New fiscal officer welcomed

T-L Photo/CARRI GRAHAM Bridgeport’s new fiscal officer Chris Kirby, left, and Mayor David Smith discuss the village’s finances at the village’s regularly scheduled council meeting on Tuesday evening.

BRIDGEPORT — The village has spent more than a year without a fiscal officer, however that has changed with a new hire recently.

With the recommendation of financial supervisors Bob Burlenski and Justin Sloan, Village of Bridgeport Council approved the hiring of Chris Kirby in August for the position of village fiscal officer. Mayor David Smith introduced Kirby at Tuesday’s regularly scheduled meeting.

“He’s (Kirby) been doing a phenomenal job. … The man is sharp and he knows what he’s doing and he’s really getting some stuff accomplished,” Smith said.

Kirby said all of the village’s bills are now up to date as of a week ago.

“There’s still a lot of work to do, specifically with holdings, taxes, bureau of workers comp., all those good things to deal with,” he said.

The village has yet to start the bank reconciliations, Kirby said. Sloan, of the Ohio State Auditor’s Office, has been assisting Kirby with the paperwork.

Solicitor Michael Shaheen raved about Kirby’s performance since his hire.

“I very much appreciate your efforts,” he said to Kirby.

Smith said that Kirby’s title includes “interim,” because he does not plan on staying with the village for the longterm. However, Smith said he hopes to have Kirby for at least a few more years.

“Right now I have zero intentions of even looking for a new fiscal officer, until he (Kirby) comes to me and tells me ‘everything is completely up to date and the reconciliations are done.’ Then we will advertise for an interested person and Mr. Kirby will be training that person,” Smith said.

Smith said he is in no hurry to bring in another officer until the “plate is nice and clean.”

In other council news, Chief John N. Bumba said for the month of September, the village had 133 calls, four arrests, 124 traffic stops, 110 citations, eight roadway crashes and one property crash. Bumba also submitted a proposal for seven new body cameras for the police department.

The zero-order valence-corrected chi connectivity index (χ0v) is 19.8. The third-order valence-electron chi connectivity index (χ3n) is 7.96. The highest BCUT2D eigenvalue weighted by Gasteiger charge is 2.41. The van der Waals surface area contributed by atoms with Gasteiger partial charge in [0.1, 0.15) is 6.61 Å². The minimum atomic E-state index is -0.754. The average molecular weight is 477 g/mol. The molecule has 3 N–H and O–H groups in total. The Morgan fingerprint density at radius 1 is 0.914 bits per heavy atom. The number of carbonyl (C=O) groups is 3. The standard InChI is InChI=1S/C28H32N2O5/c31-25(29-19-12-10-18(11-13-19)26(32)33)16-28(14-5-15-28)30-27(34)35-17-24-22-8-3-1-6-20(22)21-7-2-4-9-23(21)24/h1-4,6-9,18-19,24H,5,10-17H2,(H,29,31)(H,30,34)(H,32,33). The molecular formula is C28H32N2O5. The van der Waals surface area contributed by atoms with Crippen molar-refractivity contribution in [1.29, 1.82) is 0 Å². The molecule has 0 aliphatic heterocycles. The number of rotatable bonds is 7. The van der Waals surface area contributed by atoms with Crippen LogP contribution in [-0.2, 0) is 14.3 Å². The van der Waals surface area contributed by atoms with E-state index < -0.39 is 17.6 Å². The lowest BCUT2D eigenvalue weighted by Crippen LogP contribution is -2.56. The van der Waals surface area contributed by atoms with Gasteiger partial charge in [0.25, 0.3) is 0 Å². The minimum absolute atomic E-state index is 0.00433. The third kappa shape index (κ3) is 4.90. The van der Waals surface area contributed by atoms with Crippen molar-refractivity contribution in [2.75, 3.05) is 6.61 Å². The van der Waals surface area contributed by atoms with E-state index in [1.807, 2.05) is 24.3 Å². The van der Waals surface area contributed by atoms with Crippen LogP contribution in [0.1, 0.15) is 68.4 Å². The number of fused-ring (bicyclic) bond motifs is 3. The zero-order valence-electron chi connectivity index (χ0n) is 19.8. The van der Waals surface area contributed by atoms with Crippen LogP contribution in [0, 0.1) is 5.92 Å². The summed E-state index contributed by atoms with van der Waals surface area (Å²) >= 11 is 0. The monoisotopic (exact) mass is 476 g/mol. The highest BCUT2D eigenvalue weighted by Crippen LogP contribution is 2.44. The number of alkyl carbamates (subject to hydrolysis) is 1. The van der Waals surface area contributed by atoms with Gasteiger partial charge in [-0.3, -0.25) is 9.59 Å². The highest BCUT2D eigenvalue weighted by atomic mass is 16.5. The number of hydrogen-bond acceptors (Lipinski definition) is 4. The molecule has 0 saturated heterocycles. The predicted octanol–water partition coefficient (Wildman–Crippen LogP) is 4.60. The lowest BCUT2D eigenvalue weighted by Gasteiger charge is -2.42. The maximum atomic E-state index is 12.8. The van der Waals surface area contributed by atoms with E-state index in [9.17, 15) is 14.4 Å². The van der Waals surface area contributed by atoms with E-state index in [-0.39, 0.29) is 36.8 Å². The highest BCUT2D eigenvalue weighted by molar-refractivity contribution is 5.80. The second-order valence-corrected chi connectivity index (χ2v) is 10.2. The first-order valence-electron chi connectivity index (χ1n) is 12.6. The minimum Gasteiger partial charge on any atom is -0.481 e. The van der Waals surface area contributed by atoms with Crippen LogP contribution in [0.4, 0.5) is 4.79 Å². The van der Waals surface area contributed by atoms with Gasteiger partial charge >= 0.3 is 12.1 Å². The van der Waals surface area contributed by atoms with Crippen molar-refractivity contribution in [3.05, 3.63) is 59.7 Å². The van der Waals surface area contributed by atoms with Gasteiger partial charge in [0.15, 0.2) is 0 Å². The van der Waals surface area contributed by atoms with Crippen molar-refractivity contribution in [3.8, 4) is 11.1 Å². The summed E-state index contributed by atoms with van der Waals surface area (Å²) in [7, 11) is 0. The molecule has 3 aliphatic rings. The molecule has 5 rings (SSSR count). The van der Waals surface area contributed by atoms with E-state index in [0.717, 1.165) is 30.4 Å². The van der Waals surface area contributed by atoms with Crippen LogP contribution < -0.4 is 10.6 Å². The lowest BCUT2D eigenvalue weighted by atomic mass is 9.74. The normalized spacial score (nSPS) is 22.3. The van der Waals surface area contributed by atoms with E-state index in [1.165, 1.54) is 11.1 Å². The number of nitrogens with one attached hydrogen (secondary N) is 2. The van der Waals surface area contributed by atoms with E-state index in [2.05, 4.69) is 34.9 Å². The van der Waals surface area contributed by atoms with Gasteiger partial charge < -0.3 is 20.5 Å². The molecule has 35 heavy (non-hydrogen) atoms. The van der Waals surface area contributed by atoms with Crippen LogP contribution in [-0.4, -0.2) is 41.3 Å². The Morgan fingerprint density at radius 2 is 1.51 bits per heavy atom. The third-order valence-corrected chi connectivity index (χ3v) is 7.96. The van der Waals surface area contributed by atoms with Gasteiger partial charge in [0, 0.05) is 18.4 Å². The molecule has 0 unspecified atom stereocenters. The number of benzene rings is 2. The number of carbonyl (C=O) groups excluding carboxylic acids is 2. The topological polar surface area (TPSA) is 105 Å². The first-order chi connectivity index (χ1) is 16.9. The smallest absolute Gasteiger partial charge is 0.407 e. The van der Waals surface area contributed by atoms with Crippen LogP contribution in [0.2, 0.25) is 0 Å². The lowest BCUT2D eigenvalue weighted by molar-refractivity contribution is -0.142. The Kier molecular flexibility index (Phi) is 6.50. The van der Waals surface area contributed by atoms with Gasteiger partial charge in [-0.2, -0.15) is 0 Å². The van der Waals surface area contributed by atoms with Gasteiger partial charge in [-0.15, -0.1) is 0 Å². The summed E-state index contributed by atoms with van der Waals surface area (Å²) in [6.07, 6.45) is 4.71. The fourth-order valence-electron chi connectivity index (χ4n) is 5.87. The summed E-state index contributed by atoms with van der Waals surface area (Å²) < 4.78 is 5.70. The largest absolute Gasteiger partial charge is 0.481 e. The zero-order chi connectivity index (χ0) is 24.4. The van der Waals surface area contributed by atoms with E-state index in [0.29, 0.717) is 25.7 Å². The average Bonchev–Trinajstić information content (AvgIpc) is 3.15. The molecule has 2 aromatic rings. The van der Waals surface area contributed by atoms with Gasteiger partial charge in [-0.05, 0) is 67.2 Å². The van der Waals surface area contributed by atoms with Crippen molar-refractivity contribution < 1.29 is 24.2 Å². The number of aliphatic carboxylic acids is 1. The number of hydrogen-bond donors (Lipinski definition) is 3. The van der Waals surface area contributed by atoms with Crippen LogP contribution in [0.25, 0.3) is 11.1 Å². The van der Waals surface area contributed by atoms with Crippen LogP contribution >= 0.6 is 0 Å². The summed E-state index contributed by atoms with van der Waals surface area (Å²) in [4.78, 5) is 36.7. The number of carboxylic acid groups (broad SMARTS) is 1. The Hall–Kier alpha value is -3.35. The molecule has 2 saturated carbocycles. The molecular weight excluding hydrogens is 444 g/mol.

“The body cams that we purchased a year and a half ago, we’re down to one now, they quit working. … So we have one camera that will record a five-minute video,” Bumba said. “So I have officers working the road with no body-cams.”

The total amount for the proposal is $28,000 and includes seven cameras, docking station, software and cloud space, he said. The amount can be made in payments, Bumba said. The first installation would be due in January for $9,000, every year following would be a payment of $4,872.

“In year two-and-a-half, they ship us all new cameras. We ship the old ones back,” he said. “So we’ll constantly have a new rotation of cameras every two years.”

Bumba said that currently, the department has no way of redacting any of the video, which is necessary in certain cases that include minors and inside of homes.

“It’s quite pricey, but when you look at the future of it; like I said the redaction part is the big key, I don’t have the ability to redact anything right now,” he said.

Kirby recommended waiting until the beginning of the year for the new purchase.

“Right now, the police department is below what was projected for them to spend, so if we can continue down that road, I don’t see why we couldn’t do it,” Kirby said.

Council will have a decision by mid-December on whether the village will be able to afford the purchase.

In other matters, Councilwoman Norma Teasdale reminded residents that the village’s trick-or-treat will take place from 6-7:30 p.m. Halloween day. The police officers and members of the fire department will perform safety checks throughout the village and handing out treats, she added.


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